"Give a dog a bad name and you may as well hang him." But give him a good name – and see what happens! – Dale Carnegie
a good name
Instead of tearing people down to force them to do things differently we should consider giving them a good name instead. When done in a genuine fashion the other person can’t help but live up to that ‘good name’. The story below is illustrative of this approach, let’s try to use this principle daily!
28th Dale Carnegie Principle: Give the other person a fine reputation to live up to…
Here’s a story from the book:
When Mrs. Ruth Hopkins, a fourth-grade teacher in Brooklyn, New York, looked at her class roster the first day of school, her excitement and joy of starting a new term was tinged with anxiety. In her class this year she would have Tommy T., the school’s most notorious "bad boy." His third-grade teacher had constantly complained about Tommy to colleagues, the principal and anyone else who would listen. He was not just mischievous; he caused serious discipline problems in the class, picked fights with the boys, teased the girls, was fresh to the teacher, and seemed to get worse as he grew older. His only redeeming feature was his ability to learn rapidly and master the-school work easily.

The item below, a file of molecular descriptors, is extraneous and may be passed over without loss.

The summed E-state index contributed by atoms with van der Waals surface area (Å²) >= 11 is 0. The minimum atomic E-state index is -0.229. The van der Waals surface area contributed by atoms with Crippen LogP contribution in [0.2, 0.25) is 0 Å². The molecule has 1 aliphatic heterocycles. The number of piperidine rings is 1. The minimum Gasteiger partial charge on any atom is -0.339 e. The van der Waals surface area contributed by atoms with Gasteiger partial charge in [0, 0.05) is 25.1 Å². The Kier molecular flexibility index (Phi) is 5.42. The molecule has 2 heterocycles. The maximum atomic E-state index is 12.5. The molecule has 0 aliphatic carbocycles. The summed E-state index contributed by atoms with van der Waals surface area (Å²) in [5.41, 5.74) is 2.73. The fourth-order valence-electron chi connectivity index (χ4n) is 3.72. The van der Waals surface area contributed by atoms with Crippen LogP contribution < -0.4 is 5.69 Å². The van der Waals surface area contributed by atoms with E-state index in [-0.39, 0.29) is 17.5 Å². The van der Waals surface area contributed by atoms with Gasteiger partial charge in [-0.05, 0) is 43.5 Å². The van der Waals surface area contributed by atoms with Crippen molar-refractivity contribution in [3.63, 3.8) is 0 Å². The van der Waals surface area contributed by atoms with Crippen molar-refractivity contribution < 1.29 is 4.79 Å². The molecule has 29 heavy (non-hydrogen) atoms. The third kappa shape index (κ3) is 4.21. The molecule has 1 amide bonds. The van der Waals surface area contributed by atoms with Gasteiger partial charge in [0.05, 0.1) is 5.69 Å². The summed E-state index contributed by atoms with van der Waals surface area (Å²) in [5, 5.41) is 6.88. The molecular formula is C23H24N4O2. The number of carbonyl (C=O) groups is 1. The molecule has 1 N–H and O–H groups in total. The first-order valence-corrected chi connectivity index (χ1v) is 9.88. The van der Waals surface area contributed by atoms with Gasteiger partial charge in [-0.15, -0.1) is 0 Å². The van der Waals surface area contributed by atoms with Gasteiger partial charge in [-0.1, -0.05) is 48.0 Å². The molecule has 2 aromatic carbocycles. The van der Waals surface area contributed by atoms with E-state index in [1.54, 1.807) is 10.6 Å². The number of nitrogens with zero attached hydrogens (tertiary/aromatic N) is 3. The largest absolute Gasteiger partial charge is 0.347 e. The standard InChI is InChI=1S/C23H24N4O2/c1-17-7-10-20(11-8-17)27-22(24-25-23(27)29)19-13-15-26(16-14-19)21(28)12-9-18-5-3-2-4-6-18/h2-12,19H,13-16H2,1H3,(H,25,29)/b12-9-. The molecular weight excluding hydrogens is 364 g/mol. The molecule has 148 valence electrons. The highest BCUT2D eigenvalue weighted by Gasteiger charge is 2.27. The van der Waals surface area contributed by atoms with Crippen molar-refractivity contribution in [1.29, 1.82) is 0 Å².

Mrs. Hopkins decided to face the "Tommy problem" immediately. When she greeted her new students, she made little comments to each of them: "Rose, that’s a pretty dress you are wearing," "Alicia, I hear you draw beautifully." When she came to Tommy, she looked him straight in the eyes and said, "Tommy, I understand you are a natural leader. I’m going to depend on you to help me make this class the best class in the fourth grade this year." She reinforced this over the first few days by complimenting Tommy on everything he did and commenting on how this showed what a good student he was. With that reputation to live up to, even a nine-year-old couldn’t let her down – and he didn’t.
Daily Affirmation: Today I give others a good name!